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McPhersonSentinel - McPherson, KS
  • Planning a trip? Heed this advice

  • Vacation season is fast approaching, and you know what that means. It's time to stock up on products that will aid digestion and other troubles that ensue, if you catch my distended drift.
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  • Vacation season is fast approaching, and you know what that means. It's time to stock up on products that will aid digestion and other troubles that ensue, if you catch my distended drift.  
    No, sorry. It means it's time for me to issue an important travel warning: Do not believe everything you read about the places you are going. If you embraced this warning long ago — hallelujah! You are ahead of the game.
    But if you, like me, tend to believe travel writers' descriptions, insights and recommendations, well, you are not ahead of the game. You are, in fact, behind the game, because this means you will need to be reminded, warned and beaten silly with an empty Milk of Magnesia bottle at the onset of every travel season.
    I speak from painful experience. Unfortunately, I not only take to heart everything I read about a place, but I also continue to embellish it in my mind, adding all sorts of hopeful expectations. I do this year after year, trip after trip, despite the above-issued warning. By the time the vacation rolls around, why I've got us dining with royalty after a chance meeting.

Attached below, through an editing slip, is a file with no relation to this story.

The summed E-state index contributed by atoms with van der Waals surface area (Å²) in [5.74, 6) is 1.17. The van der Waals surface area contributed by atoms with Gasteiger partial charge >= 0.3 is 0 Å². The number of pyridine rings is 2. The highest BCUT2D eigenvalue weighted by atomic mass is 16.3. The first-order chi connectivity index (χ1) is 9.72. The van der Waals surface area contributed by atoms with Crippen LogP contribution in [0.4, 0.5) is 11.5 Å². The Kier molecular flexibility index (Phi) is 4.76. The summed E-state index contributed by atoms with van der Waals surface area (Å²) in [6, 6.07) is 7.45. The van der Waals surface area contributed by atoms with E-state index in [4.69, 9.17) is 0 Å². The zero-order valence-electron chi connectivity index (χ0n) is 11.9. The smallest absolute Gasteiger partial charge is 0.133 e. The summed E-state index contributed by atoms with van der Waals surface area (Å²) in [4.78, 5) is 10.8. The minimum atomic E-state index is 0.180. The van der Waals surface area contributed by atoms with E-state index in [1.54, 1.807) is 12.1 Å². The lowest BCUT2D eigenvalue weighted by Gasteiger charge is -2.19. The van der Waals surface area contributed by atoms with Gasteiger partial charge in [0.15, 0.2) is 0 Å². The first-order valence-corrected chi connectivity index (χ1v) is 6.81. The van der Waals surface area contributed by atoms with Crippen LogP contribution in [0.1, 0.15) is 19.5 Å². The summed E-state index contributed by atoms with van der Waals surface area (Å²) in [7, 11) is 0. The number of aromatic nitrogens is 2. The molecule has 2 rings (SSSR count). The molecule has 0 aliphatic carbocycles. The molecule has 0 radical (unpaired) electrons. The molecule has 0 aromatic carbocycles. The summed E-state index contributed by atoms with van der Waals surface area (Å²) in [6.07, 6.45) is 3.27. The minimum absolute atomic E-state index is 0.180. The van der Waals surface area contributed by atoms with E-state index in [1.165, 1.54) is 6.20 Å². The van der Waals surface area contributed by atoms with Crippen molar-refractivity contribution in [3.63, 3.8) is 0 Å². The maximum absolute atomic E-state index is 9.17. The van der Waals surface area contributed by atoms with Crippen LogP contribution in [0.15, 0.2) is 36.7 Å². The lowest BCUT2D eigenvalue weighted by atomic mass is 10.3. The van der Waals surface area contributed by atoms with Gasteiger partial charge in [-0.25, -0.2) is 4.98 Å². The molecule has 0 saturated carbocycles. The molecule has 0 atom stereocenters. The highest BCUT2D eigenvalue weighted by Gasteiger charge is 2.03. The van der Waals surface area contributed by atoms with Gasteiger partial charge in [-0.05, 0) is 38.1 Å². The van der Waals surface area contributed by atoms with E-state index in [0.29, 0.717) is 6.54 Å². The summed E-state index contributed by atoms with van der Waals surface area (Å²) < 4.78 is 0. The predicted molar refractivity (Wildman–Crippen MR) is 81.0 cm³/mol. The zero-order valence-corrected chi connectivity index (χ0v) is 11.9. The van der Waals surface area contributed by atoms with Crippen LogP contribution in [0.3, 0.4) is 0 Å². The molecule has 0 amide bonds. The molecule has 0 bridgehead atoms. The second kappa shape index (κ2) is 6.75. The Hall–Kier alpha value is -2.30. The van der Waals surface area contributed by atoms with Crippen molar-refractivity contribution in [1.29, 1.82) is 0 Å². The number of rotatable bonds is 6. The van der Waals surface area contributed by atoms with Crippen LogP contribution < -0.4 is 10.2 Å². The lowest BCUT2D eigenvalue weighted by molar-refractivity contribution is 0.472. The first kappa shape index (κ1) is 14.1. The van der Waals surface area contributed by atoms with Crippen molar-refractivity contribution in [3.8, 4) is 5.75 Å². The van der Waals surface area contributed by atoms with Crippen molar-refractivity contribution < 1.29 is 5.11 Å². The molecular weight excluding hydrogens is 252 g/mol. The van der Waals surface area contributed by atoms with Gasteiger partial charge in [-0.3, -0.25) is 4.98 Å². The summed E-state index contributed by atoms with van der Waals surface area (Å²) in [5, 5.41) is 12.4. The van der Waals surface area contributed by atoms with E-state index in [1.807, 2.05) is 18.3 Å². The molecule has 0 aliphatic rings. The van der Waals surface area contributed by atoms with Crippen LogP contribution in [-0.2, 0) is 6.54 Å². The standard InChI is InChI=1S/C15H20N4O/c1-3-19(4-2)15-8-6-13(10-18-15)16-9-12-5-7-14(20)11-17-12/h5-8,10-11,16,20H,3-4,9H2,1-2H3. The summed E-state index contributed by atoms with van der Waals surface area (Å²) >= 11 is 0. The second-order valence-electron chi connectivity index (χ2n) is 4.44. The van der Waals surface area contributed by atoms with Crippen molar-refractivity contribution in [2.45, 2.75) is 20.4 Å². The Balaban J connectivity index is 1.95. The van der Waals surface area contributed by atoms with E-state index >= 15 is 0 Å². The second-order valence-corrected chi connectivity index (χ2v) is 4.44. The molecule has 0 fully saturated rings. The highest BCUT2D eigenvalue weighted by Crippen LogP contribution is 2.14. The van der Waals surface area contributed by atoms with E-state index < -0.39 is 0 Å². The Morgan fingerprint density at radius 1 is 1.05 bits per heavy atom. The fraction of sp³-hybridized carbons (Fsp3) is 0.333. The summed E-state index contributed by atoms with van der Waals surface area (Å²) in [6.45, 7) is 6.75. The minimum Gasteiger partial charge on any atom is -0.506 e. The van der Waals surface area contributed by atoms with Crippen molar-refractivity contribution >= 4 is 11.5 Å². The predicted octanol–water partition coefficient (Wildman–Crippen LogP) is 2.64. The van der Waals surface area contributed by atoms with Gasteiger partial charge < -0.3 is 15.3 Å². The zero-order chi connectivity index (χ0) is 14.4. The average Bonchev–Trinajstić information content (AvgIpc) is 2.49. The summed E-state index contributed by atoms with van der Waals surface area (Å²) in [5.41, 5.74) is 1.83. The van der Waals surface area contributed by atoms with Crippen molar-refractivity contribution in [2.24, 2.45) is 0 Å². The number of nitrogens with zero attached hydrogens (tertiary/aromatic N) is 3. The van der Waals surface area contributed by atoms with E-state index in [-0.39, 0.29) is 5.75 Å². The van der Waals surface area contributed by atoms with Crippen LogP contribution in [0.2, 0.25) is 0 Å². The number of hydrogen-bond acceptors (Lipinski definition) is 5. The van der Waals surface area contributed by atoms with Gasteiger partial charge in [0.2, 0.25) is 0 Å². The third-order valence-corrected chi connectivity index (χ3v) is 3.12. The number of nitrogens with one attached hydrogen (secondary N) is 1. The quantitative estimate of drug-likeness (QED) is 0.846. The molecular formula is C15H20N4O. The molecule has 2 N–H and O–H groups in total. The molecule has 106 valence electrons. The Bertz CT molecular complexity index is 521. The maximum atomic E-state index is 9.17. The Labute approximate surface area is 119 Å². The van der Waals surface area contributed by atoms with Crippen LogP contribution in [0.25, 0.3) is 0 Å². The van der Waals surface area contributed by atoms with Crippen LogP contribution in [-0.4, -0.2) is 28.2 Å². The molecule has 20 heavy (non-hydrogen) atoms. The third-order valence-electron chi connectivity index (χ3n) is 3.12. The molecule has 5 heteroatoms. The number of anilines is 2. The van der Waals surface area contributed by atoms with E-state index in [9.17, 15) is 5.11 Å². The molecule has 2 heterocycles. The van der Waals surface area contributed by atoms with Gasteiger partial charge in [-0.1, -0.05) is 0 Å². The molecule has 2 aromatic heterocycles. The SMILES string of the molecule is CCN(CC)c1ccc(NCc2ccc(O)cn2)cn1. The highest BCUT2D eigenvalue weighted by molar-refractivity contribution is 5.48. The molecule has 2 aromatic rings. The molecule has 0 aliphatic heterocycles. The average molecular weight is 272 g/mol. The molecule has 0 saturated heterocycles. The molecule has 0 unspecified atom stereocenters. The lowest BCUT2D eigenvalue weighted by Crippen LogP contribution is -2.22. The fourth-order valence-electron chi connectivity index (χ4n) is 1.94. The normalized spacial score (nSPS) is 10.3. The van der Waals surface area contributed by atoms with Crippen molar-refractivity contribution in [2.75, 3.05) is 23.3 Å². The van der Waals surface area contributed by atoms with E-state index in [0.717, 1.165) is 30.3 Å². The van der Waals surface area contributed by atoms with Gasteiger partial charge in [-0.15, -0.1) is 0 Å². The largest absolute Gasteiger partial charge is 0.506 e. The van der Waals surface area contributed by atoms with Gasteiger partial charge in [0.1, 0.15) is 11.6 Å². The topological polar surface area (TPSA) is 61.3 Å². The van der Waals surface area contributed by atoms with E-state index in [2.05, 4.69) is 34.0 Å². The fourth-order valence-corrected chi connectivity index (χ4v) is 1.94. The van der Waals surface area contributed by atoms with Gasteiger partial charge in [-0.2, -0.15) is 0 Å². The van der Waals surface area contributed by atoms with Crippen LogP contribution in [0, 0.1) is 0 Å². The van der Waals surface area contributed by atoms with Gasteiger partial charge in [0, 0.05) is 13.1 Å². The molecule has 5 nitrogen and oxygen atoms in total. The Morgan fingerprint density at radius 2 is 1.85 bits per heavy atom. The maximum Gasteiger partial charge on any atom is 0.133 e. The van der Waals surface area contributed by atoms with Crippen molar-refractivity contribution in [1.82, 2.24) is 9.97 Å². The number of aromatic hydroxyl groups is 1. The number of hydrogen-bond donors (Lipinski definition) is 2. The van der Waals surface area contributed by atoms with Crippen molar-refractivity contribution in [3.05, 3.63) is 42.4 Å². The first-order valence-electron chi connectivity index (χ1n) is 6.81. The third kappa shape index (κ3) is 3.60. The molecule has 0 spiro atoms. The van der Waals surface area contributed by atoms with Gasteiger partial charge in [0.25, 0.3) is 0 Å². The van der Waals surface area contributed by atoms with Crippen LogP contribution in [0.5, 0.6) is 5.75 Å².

It all boils down to this: I am a sucker for descriptive phrases like “an inn with a view to tempt a sea captain,” “a browser's paradise of funky finds,” and “a darling caf” tucked amid pastures and silos."
    For the record, I have seen the aforementioned “view,” and the only thing tempting about it was the twofer margarita special at the adjacent bar.
    Same goes for the so-called “browsers paradise” with its motley collection of moldy teddy bears, ancient jams, and creepy candles. Oh, and the “darling caf” amid pastures"?
    Call me picky, but a run-down joint with one withered cow standing next to it does not constitute "darling" in my book.
    I am especially vulnerable to the word "historic" and, in fact, have been known to travel miles out of my way to see a "village bursting with historic charm!" My family, which likes to stay the course, rails at these side ventures, especially when the town turns out to be a bust.
    Let me tell you, it's not easy to justify a lengthy trip to a shabby village that has less history than the Mall of America.
    When expectations are dashed, I can't help but wonder: Are these travel writers getting kickbacks? Or have they simply been sniffing too many turn-of-the-century mothballs along the way?
    Whatever. I'm not saying you should never believe what a travel writer says. All I'm saying is that you should take what's said with a grain of salt ... a grain of gourmet sea salt, of course, harvested off the historic coast of Maine by brawny fishermen in quaint loincloths.
    Page 2 of 2 - Anne writes for the Messenger Post in New York.           
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